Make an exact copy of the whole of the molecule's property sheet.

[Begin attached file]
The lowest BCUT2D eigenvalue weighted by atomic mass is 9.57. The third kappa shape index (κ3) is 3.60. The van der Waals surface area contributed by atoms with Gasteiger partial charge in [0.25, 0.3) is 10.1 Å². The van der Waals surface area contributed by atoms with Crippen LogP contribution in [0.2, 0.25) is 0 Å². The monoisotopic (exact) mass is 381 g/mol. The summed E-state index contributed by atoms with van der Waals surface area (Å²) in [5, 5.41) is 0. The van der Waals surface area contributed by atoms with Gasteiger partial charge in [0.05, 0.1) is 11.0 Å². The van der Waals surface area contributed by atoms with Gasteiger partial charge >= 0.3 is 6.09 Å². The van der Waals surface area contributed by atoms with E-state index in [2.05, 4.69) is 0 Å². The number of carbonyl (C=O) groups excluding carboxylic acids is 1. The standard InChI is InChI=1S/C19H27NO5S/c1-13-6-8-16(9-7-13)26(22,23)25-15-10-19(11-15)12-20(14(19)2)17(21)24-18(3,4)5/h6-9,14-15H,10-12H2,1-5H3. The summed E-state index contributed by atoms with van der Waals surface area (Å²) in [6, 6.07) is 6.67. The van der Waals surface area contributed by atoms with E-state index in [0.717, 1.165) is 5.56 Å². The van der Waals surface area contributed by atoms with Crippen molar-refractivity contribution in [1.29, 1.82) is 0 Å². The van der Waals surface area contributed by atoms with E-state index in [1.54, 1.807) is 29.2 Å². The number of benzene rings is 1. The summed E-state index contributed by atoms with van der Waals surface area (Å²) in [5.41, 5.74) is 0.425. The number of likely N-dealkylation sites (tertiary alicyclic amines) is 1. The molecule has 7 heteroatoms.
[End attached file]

The lowest BCUT2D eigenvalue weighted by atomic mass is 9.57. The third kappa shape index (κ3) is 3.60. The van der Waals surface area contributed by atoms with Gasteiger partial charge in [0.25, 0.3) is 10.1 Å². The van der Waals surface area contributed by atoms with Crippen LogP contribution in [0.2, 0.25) is 0 Å². The monoisotopic (exact) mass is 381 g/mol. The summed E-state index contributed by atoms with van der Waals surface area (Å²) in [5, 5.41) is 0. The van der Waals surface area contributed by atoms with Gasteiger partial charge in [0.05, 0.1) is 11.0 Å². The van der Waals surface area contributed by atoms with Gasteiger partial charge >= 0.3 is 6.09 Å². The van der Waals surface area contributed by atoms with E-state index in [2.05, 4.69) is 0 Å². The number of carbonyl (C=O) groups excluding carboxylic acids is 1. The standard InChI is InChI=1S/C19H27NO5S/c1-13-6-8-16(9-7-13)26(22,23)25-15-10-19(11-15)12-20(14(19)2)17(21)24-18(3,4)5/h6-9,14-15H,10-12H2,1-5H3. The summed E-state index contributed by atoms with van der Waals surface area (Å²) in [6, 6.07) is 6.67. The van der Waals surface area contributed by atoms with E-state index in [0.717, 1.165) is 5.56 Å². The van der Waals surface area contributed by atoms with Crippen molar-refractivity contribution in [1.29, 1.82) is 0 Å². The van der Waals surface area contributed by atoms with E-state index in [1.54, 1.807) is 29.2 Å². The number of benzene rings is 1. The summed E-state index contributed by atoms with van der Waals surface area (Å²) in [5.41, 5.74) is 0.425. The number of likely N-dealkylation sites (tertiary alicyclic amines) is 1. The molecule has 7 heteroatoms.